Nieman News

Zvi Dor-Ner and José A. Martínez Soler at Soler's villa in Almeria, Spain

Zvi Dor-Ner and José A. Martínez Soler at Soler's villa in Almeria, Spain

Zvi Dor-Ner, a 1977 Nieman Fellow and a longtime WGBH executive producer, died in Brookline, Massachusetts from pancreatic cancer on April 6. He was 75.

Dor-Ner spent three decades at WGBH, Boston’s PBS affiliate, where he produced several award-winning series and historical documentaries. He worked on more than a dozen films for “Nova,” “Frontline,” and “American Experience.”

It was in 1976 that I met fellow Nieman Fellows Zvi Dor-Ner of Jerusalem Televisión and Jamil Mroue of an Arabic daily newspaper in Beruit.

In discussions at Lippmann House, I supported Jamil’s pro-Palestinian theses on conflict in the Middle East. Naturally, Zvi, pro-Israeli, dissented. Thus began a unique weekly debate trio. Jim Thomson, the then-curator of the Nieman Foundation, sent the three of us to make public presentations, in venues such as the Boston World Council, about the conflicts in the Middle East and our three cultures. Thus was born our triple alliance, of Jews, Moors (Arabs), and Christians: a friendship that has grown and survived up to the last breath of our dear friend Zvi.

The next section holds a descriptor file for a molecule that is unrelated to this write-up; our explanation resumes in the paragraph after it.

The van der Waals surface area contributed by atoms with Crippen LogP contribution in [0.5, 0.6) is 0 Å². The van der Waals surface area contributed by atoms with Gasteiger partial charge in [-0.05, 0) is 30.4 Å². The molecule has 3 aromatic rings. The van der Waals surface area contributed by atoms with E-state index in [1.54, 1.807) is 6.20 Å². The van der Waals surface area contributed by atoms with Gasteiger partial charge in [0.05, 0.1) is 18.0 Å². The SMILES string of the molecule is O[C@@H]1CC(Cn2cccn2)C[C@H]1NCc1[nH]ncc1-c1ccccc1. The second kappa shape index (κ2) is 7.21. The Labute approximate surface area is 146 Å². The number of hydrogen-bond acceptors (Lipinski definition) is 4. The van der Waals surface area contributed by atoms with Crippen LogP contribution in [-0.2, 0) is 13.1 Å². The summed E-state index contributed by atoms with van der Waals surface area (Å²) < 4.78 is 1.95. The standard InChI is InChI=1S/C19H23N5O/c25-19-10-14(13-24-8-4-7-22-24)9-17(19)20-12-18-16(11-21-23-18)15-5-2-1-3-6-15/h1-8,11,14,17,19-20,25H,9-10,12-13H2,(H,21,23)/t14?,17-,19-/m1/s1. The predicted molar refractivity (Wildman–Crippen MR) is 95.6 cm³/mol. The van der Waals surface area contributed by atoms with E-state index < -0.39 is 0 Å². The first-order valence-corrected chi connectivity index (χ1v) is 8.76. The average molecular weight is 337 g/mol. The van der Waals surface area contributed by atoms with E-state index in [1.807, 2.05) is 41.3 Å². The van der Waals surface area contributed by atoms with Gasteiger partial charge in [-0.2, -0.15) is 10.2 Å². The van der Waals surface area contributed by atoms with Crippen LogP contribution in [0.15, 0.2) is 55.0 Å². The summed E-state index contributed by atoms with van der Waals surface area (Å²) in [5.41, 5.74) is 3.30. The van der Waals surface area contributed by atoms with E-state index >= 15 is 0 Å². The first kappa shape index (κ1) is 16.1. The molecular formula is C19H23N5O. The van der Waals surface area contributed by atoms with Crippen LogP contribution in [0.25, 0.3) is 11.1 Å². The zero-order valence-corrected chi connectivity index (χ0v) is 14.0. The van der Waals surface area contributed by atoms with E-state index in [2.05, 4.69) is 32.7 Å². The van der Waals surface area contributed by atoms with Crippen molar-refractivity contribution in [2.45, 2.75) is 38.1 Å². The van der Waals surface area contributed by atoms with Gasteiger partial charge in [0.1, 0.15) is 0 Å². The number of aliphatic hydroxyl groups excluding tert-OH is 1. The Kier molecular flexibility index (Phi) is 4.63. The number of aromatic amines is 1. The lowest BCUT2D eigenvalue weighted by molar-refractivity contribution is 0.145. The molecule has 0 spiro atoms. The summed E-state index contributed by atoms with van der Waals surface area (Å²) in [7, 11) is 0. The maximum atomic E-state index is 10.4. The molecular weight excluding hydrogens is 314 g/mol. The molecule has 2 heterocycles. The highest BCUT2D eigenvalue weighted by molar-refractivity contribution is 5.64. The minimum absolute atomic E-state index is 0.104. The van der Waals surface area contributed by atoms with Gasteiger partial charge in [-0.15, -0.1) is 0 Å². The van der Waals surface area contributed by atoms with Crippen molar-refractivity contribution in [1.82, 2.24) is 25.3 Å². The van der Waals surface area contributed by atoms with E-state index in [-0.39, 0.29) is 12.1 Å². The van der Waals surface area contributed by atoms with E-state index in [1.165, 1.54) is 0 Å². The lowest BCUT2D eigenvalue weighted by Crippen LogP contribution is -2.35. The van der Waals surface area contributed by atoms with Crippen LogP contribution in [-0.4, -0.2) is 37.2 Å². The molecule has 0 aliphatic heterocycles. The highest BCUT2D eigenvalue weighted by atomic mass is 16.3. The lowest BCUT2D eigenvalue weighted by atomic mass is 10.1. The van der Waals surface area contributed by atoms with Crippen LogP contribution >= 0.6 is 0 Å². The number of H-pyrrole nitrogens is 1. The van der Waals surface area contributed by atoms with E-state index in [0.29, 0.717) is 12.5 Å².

It was impossible to know Zvi and not love him. His resounding belly laughs accompanied even his most serious and profound arguments. I soon supported Zvi’s thesis about the need for the new pre-democratic Spain to officially recognize the State of Israel if Spain were to play a role in favor of peace in the region.

Ten years after meeting Zvi, in January 1986, Spain and Israel at last established diplomatic relations, which I had dreamed about with Zvi and Jamil in the bars of Cambridge. I got his help to broadcast the news on “Buenos Días,” the Spanish TV news program that I founded, produced, and anchored.

With Zvi’s help, the Jerusalem TV studio opened at 5 a.m. their time to connect via live satellite. I opened my program saying “Shalom Israel…” and, in response, a clear, strong voice was heard in Spanish homes watching the morning’s first news show: “Buenos días, Sepharad.”

After 500 years of intolerance, Spaniards at last invited the Sephardics—Spaniards long in exile— to come home. Thank you, my friend Zvi. Rest in peace.

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